Thanks. Something to help me remember again my late grandmother.

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  9. lovestoeat

    Come here, you! I can kiss you to death for this post … been trying and failing at this childhood dish for years! and now… eggs steamed to silken perfection … I can cry!

  10. Cedarglen

    Well OK, go ahead and cry. That’s pretty close to what I did when I discovered this thread and then more-or-less hijacked it from the site’s owner, THK. I continue to believe that she deserves a major trophy and all kinds of warm and fuzzy stuff for sharing this method with us. CG

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  12. K.C.

    I was craving this dish randomly the other day, and searched google for a recipe. At the top of the suggestions, there was a link to your page. I followed your instructions with a few modifications, and it turned out amazingly delicious!! My boyfriend, who’s a chef, was also quite impressed with my “skills” :) . Thank you for sharing your recipe!!!
    For those interested:
    I substituted water with a dashi mixture for an umami taste (1 strip of kombu, 1 whole onion, and 1 small package of bonito in small sauce pot of water (~16 oz) on slow simmer for about an hr. removed contents and finished with a dash of salt to taste, and splash of soy sauce for nice warm-golden color color).
    Separately, I sauteed some mushrooms (maitake & shimeji) w/ some butter, and added them to the egg mixture just before steaming.

    I made this dish twice, and the first time it came out perfectly; however, the second time it was a little underdone and curdled. So… I will certainly have to try again to get the hang of it. Heating variables seem to make a difference: 1) Wok appears to work better than a lg boiling pot. 2) covering the dish with something lighter than a plate during steaming seemed to work better for me.

    Good luck!! Thanks again for sharing your recipe!!! <3

  13. Games

    My ex used to cook this with these tiny small dried fishes, she was from guangdong. Now I know how to do it im happy because i love it too :) thanks

  14. lance

    when putting in things like meat and stuffs, should these items be cooked prior to steaming?

  15. TasteHongKong

    Both works. For uncooked meat, which is usually ground, we would marinade it first and distribute it as a thin layer on the dish before pouring in the egg mixture. If using cooked ones, in most cases the meat will not be steamed together with the eggs, but is prepared separately (like this pork sauce) for topping the steamed eggs.
    There are steamed eggs with seafood too; I’m afraid it requires another post to elaborate.

  16. souplover

    Hi, thanks for sharing your methods and tips! :) To be honest, i have tried to cook steamed eggs for several times but the results were unsuccesful (not fully coagulated) even though i have tried to steam it for a longer time – 30mins.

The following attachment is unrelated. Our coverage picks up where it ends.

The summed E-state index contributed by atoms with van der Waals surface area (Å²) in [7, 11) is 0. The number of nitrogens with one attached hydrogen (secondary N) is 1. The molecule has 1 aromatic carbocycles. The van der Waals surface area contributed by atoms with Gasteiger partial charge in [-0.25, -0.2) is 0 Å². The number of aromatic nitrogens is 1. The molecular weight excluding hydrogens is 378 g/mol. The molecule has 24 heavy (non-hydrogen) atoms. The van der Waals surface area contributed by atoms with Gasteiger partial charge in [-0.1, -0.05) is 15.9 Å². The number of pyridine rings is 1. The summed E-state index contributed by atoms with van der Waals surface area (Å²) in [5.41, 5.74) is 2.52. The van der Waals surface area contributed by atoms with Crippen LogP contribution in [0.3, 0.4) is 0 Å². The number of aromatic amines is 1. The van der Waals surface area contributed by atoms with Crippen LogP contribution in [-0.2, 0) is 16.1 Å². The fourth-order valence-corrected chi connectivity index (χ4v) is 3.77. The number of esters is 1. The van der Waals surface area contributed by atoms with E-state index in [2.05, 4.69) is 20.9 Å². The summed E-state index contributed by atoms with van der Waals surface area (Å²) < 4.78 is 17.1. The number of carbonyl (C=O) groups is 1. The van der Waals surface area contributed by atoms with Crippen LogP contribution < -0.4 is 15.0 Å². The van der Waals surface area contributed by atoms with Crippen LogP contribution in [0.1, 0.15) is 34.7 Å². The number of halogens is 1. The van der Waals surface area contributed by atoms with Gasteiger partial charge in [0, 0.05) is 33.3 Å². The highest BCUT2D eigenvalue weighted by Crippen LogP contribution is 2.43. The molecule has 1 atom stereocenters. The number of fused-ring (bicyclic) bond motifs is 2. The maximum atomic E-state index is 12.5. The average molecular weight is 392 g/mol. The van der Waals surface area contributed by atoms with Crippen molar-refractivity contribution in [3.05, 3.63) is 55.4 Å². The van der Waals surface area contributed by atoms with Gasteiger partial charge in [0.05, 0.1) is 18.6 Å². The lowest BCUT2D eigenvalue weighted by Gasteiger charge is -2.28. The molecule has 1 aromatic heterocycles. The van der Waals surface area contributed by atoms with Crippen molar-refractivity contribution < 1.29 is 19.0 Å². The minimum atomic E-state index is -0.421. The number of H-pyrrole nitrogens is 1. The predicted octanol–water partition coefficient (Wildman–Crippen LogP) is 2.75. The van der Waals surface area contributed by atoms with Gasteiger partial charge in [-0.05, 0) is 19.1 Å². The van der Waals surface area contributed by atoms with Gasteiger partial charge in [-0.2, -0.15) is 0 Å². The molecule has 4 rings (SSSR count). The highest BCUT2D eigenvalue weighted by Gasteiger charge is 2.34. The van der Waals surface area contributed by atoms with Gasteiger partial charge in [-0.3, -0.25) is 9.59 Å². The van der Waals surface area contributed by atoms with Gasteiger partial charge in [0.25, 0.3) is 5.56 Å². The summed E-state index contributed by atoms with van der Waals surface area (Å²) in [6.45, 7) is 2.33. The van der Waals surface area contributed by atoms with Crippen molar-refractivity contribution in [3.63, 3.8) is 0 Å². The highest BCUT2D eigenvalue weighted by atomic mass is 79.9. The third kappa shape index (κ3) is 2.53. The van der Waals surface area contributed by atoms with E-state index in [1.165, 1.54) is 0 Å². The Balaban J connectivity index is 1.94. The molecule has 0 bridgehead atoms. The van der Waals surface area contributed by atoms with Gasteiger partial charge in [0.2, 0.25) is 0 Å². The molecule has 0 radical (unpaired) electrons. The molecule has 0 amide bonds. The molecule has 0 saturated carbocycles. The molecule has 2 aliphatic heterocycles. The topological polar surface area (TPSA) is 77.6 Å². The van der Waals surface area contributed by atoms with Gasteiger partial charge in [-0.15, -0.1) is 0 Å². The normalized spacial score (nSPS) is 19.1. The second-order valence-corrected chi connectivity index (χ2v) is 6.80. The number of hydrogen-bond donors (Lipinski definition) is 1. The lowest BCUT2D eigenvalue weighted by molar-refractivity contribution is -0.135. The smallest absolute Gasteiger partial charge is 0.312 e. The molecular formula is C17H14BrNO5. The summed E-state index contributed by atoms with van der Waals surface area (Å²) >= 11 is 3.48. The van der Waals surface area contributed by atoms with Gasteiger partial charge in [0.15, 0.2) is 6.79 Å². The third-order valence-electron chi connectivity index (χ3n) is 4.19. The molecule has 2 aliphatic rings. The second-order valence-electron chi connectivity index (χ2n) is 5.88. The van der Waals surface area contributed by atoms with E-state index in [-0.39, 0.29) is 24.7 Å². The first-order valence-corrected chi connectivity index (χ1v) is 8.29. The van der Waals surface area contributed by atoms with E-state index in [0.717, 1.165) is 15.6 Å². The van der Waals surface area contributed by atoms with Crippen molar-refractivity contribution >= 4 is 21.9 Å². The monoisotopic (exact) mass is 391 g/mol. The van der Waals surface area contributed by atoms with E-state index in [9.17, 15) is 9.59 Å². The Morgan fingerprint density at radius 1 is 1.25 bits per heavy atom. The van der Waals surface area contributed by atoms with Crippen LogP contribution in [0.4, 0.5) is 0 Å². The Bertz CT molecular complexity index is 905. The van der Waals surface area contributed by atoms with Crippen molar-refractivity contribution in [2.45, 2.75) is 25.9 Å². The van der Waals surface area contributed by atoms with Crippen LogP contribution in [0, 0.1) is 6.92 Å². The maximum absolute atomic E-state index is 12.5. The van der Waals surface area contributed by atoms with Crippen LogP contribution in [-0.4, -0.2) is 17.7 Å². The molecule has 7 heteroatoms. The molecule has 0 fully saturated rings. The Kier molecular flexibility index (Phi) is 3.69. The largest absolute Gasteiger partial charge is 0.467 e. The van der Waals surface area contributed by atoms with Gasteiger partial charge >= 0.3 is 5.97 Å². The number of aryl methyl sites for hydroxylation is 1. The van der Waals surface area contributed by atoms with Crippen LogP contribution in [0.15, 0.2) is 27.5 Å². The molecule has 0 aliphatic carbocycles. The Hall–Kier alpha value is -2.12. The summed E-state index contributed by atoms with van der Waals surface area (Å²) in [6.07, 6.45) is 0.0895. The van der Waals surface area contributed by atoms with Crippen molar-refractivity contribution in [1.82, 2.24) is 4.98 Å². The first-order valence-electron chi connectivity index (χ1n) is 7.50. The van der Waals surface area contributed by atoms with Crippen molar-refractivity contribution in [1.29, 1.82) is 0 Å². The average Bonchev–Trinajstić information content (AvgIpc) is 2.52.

Is it possible because i didnt add ‘cooled boiled’ water to the beaten eggs? I have always used cool filter water – as per instructed by my mum.

    And i just realised that i have place the bowl of egg mixture on the rack AFTER the water in the wok has boiled :C Oh boy. I have been doing it wrong from the start.

  17. souplover

    I have always put the bowl of egg mixture onto the rack in the wok first THEN i boiled the water. NEXT i turn the watts (i used induction cook btw) down to let it steamed for 15mins. It doesnt work that way, right? Please advise.

  18. lovestoeat

    Hey there, souplover! Some tips I have found useful for this dish …

    (1) eggs and water must be at room temperature, not straight out of fridge chilled;
    (2) water must be boiling before placing the covered bowl of egg mixture on the rack, then lower heat to gentle simmer, then set timer for 15 minutes.

    Wishing you success in your quest for the perfect steamed egg!

  19. souplover

    Many thanks for the tips, @lovestoeat!! (:
    I’ll try to do it that way the next time i cook steamed eggs. Hopefully a perfect one as a result ! (finger crossed)

  20. TasteHongKong

    Thank you and you are right! Not only the water but also the eggs have to be at room temperature. Excuse me if I had taken it for granted; a remark has just been added above.

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  22. Nellie Teo

    I love your recipe .I tried making it yesterday and I got it with flying colours . only at the age of 66 that I manage to get it right. Thank you so much my dear.

  23. Yuki Tan

    May I know how much soya sauce to be added for 2 eggs + 6 half shelf of water?

  24. Lisa Tong

    Thanks for your recipe. I got it right the first time. I never got it to work following other recipes before. Growing up I ate that a lot but even my parents could not make it smooth after making it for years. I am glad I can finally make water egg. I will try to add some meat to it next time. My parents used to put some meat into it sometimes.

  25. julianvb

    Thanks for a very good recipe.

  26. TasteHongKong

    Happy to hear you got it right the first time! Enjoy your variations!